There are, however, some important exceptions to this general rule. For instance, if Spouse A adds Spouse B's name to a deed of non-marital property, and Spouse B later proves in court that Spouse A had a "donative" intent (meaning, wanted to make a gift), there is a possibility that the property may be "transmuted" (changed) to marital property.
These and other exceptions can be difficult to analyze on your own. If you're having trouble identifying property in your divorce, you should consult with an experienced family law attorney.
"Nonmarital" property (also referred to as "separate" property) is everything that's not marital, and it belongs to only one spouse. The general rule is that the court does not divide separate property during a divorce, and it stays with the spouse that acquired it.
The most common type of non-marital property is something that was acquired before the marriage, for example, a valuable piece of jewelry or a car that one of the spouses owned outright prior to the marriage.
But there are other kinds of non-marital property under Missouri law, which have nothing to do with the date of purchase or acquisition. For example, if one spouse inherits something from a relative during the marriage, the inheritance is that spouse's separate property. Or if a spouse receives a gift, even from the other spouse, that's also considered non-marital.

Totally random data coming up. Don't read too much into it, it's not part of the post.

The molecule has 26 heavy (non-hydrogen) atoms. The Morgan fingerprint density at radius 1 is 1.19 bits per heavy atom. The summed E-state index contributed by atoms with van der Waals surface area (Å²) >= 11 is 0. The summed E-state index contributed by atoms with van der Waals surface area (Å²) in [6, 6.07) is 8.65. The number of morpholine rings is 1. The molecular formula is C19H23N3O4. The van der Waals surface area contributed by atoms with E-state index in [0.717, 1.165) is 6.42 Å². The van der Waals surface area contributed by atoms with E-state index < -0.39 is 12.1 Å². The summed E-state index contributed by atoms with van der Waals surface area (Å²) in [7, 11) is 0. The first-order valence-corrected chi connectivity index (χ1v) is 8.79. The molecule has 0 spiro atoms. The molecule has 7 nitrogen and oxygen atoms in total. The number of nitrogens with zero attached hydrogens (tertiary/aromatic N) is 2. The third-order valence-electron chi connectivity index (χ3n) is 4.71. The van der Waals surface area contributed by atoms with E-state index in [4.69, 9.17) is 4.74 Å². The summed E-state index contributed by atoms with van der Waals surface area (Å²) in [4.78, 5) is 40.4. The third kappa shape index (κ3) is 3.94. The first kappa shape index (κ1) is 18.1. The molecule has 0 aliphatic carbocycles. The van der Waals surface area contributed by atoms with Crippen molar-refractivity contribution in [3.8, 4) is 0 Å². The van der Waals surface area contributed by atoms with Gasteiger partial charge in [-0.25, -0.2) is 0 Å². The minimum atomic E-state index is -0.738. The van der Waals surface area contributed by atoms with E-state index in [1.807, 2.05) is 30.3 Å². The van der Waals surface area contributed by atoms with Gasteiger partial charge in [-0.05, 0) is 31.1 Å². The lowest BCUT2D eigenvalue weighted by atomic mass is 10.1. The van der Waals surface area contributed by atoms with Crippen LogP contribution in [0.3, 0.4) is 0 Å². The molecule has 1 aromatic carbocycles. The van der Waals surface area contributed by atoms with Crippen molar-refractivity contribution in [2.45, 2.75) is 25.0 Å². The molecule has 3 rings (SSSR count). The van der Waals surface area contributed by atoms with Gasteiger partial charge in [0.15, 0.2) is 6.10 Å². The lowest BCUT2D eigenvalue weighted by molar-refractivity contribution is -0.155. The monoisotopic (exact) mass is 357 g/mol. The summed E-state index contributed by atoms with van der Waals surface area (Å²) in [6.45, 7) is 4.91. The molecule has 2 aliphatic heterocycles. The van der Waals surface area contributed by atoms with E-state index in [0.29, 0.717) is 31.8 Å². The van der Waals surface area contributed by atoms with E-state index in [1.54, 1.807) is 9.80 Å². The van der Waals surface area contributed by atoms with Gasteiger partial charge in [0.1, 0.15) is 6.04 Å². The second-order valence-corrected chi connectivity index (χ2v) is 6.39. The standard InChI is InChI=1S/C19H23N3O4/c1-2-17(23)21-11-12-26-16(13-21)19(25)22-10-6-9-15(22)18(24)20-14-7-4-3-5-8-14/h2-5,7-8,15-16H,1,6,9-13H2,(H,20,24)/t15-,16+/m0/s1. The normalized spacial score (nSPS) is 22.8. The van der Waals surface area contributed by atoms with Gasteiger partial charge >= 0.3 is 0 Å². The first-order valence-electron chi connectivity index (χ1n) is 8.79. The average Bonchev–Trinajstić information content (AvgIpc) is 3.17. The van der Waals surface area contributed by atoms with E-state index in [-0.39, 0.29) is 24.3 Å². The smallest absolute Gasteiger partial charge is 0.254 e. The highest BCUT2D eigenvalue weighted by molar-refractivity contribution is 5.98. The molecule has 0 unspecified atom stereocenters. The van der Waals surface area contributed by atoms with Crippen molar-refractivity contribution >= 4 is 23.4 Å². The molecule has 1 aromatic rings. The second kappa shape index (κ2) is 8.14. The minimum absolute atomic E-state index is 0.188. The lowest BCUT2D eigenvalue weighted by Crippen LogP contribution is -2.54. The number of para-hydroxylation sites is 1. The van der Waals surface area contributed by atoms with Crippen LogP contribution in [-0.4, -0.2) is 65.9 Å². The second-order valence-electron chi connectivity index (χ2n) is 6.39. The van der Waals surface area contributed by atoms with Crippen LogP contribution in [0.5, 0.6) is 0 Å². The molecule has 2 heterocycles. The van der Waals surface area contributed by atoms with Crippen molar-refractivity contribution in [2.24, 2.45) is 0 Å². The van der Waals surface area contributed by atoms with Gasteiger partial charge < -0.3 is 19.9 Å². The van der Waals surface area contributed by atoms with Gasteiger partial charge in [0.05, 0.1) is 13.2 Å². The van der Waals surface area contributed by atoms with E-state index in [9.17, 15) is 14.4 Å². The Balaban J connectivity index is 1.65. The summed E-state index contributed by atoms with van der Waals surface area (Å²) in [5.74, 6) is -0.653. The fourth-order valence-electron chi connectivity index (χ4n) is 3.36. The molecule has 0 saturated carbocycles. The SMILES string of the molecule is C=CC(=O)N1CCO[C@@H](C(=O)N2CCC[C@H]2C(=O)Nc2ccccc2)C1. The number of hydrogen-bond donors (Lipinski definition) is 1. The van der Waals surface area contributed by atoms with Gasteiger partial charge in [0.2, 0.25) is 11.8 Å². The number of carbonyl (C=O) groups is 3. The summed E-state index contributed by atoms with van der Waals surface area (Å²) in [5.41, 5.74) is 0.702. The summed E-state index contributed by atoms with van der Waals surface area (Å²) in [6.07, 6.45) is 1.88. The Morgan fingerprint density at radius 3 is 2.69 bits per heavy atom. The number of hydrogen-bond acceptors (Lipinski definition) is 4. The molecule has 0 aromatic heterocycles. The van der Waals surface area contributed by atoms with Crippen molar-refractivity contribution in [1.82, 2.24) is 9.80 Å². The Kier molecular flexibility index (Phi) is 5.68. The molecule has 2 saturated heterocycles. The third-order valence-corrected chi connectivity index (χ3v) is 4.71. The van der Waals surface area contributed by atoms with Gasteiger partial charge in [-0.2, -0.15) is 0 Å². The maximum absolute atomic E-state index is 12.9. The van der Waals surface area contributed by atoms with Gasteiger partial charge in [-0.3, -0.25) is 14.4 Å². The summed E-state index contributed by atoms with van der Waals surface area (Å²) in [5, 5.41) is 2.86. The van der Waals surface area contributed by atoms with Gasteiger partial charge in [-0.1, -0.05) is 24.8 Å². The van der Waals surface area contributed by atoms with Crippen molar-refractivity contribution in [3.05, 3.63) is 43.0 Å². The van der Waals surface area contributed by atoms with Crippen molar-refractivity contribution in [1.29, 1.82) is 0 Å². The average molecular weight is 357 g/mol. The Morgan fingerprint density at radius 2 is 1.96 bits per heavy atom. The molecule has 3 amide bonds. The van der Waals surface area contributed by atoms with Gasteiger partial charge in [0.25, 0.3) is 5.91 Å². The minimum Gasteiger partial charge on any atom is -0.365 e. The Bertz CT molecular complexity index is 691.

Separate property can also be identified prior to marriage. Spouses can write a prenuptial agreement before their marriage, which explicitly states what property is marital and what's separate. They will be bound to follow the terms of the agreement if they decide to divorce.
Finally, if spouses decide to legally separate (instead of divorce), all property they acquire after getting a separation decree is non-marital. This is different from the "date of separation" used for purposes of filing for divorce. When spouses split up, and one files for divorce, they will need to list the date they separated in the court papers. The court will use the separation date to decide the value of assets. However, everything acquired after filing for divorce is still assumed to be marital property up until the divorce is final.